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In this bulletin...
- Prime Minister Scott Morrison says Australia will continue to pursue a suppression, not an elimination, strategy for coronavirus
- Changes to coronavirus restrictions in South Australia and Tasmania, as Victoria registers six more COVID-19 deaths
- And, experts warn Australia's reduced migration intake will have a devastating effect on the national economy
The number of permanent and temporary migrants coming into the country is expected to have dropped by 85 per cent this financial year
Treasury's budget estimates are based on the assumption that borders will re-open on the 1st of January next year, providing much-needed economic relief.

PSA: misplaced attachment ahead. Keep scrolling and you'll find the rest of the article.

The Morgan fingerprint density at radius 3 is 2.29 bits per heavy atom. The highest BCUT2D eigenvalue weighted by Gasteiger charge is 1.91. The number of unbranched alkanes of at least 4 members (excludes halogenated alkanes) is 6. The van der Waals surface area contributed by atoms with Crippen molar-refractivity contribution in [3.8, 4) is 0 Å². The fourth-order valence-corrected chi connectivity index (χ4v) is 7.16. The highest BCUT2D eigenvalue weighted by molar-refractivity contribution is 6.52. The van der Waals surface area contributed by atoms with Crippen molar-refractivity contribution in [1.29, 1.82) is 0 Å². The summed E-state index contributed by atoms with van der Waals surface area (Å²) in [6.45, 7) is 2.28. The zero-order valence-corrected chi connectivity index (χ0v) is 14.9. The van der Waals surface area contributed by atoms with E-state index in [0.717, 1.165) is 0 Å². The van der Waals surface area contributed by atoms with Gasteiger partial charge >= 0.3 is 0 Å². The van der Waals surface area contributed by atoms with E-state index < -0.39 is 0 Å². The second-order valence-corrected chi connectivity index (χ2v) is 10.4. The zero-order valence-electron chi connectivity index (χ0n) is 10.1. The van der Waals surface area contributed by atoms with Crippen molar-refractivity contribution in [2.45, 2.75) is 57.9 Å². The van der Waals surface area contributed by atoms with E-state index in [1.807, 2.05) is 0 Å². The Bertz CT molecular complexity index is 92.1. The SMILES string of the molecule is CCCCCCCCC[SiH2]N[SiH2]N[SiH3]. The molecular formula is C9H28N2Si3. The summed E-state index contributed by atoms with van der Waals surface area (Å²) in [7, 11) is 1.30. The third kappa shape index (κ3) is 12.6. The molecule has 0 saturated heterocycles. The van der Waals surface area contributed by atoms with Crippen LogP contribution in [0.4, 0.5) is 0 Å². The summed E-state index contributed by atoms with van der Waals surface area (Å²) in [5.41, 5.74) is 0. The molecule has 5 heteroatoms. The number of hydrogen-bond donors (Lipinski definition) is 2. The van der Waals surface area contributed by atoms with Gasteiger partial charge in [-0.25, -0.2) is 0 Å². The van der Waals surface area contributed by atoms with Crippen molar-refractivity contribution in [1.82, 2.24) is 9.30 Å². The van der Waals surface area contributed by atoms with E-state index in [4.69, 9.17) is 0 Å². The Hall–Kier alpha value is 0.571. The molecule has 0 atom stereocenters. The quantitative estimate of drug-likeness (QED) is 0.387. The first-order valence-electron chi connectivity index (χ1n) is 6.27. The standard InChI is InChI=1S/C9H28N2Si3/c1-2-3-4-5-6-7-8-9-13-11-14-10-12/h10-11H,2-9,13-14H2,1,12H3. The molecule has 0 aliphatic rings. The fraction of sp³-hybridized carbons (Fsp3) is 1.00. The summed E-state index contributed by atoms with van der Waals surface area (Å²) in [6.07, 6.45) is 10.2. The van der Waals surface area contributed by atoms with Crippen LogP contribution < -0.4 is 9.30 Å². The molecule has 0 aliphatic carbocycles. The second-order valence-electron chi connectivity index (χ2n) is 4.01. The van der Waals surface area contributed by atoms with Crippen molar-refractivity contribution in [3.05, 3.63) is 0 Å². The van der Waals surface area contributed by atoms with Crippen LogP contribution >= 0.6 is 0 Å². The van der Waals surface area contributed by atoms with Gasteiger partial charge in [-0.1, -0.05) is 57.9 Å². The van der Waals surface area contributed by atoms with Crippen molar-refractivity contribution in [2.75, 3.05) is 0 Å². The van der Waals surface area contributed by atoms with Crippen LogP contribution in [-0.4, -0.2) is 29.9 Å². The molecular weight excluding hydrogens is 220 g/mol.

Deloitte economist Chris Richardson predicts the reduction in migration could cost the economy up to $50 billion over the next two financial years.
“That's a hole in the Australian economy. Come the end of 2021, there will probably be a quarter of a million fewer people in Australia than we've been expecting before the virus. That's a big number who aren't here. It has impacts on everything from the number of homes and apartments that we'll build, to the amount that gets spent at the shops."Residents in metropolitan Melbourne are subject to stay-at-home orders and can only leave home for food and essential supplies, work, study, exercise or care responsibilities. People are also advised to wear masks in public.
People in Australia must stay at least 1.5 metres away from others. Check your state’s restrictions on gathering limits.
If you are experiencing cold or flu symptoms, stay home and arrange a test by calling your doctor or contact the Coronavirus Health Information Hotline on 1800 020 080.
News and information is available in 63 languages at sbs.com.au/coronavirus